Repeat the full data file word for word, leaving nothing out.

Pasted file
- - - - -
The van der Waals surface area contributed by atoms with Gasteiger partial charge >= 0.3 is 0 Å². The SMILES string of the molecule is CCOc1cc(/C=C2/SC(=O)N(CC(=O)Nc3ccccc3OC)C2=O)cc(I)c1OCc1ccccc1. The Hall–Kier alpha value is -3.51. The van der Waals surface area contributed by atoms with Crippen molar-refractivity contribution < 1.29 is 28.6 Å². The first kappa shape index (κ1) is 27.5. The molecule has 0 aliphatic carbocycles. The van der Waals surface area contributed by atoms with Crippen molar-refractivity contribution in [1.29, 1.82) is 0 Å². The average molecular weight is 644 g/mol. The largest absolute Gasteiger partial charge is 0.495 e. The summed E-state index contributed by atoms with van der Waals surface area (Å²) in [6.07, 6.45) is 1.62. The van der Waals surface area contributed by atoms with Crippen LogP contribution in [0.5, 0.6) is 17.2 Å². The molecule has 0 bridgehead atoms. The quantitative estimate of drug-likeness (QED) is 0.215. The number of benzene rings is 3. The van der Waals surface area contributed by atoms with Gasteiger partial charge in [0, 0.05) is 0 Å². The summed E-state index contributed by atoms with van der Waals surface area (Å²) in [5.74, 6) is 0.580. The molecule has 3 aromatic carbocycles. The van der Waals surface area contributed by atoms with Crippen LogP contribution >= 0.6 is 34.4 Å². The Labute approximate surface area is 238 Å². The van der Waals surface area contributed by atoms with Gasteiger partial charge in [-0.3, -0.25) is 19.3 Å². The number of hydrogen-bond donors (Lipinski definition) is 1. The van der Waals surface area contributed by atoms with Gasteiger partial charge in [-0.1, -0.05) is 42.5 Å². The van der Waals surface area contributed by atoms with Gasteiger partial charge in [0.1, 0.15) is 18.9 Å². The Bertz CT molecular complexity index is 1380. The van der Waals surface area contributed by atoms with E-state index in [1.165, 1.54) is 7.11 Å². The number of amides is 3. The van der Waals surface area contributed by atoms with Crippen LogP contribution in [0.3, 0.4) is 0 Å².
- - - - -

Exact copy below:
The van der Waals surface area contributed by atoms with Gasteiger partial charge >= 0.3 is 0 Å². The SMILES string of the molecule is CCOc1cc(/C=C2/SC(=O)N(CC(=O)Nc3ccccc3OC)C2=O)cc(I)c1OCc1ccccc1. The Hall–Kier alpha value is -3.51. The van der Waals surface area contributed by atoms with Crippen molar-refractivity contribution < 1.29 is 28.6 Å². The first kappa shape index (κ1) is 27.5. The molecule has 0 aliphatic carbocycles. The van der Waals surface area contributed by atoms with Crippen molar-refractivity contribution in [1.29, 1.82) is 0 Å². The average molecular weight is 644 g/mol. The largest absolute Gasteiger partial charge is 0.495 e. The summed E-state index contributed by atoms with van der Waals surface area (Å²) in [6.07, 6.45) is 1.62. The van der Waals surface area contributed by atoms with Crippen LogP contribution in [0.5, 0.6) is 17.2 Å². The molecule has 0 bridgehead atoms. The quantitative estimate of drug-likeness (QED) is 0.215. The number of benzene rings is 3. The van der Waals surface area contributed by atoms with Gasteiger partial charge in [0, 0.05) is 0 Å². The summed E-state index contributed by atoms with van der Waals surface area (Å²) in [5.74, 6) is 0.580. The molecule has 3 aromatic carbocycles. The van der Waals surface area contributed by atoms with Crippen LogP contribution >= 0.6 is 34.4 Å². The Labute approximate surface area is 238 Å². The van der Waals surface area contributed by atoms with Gasteiger partial charge in [-0.3, -0.25) is 19.3 Å². The number of hydrogen-bond donors (Lipinski definition) is 1. The van der Waals surface area contributed by atoms with Gasteiger partial charge in [-0.1, -0.05) is 42.5 Å². The van der Waals surface area contributed by atoms with Gasteiger partial charge in [0.1, 0.15) is 18.9 Å². The Bertz CT molecular complexity index is 1380. The van der Waals surface area contributed by atoms with E-state index in [1.165, 1.54) is 7.11 Å². The number of amides is 3. The van der Waals surface area contributed by atoms with Crippen LogP contribution in [0.3, 0.4) is 0 Å².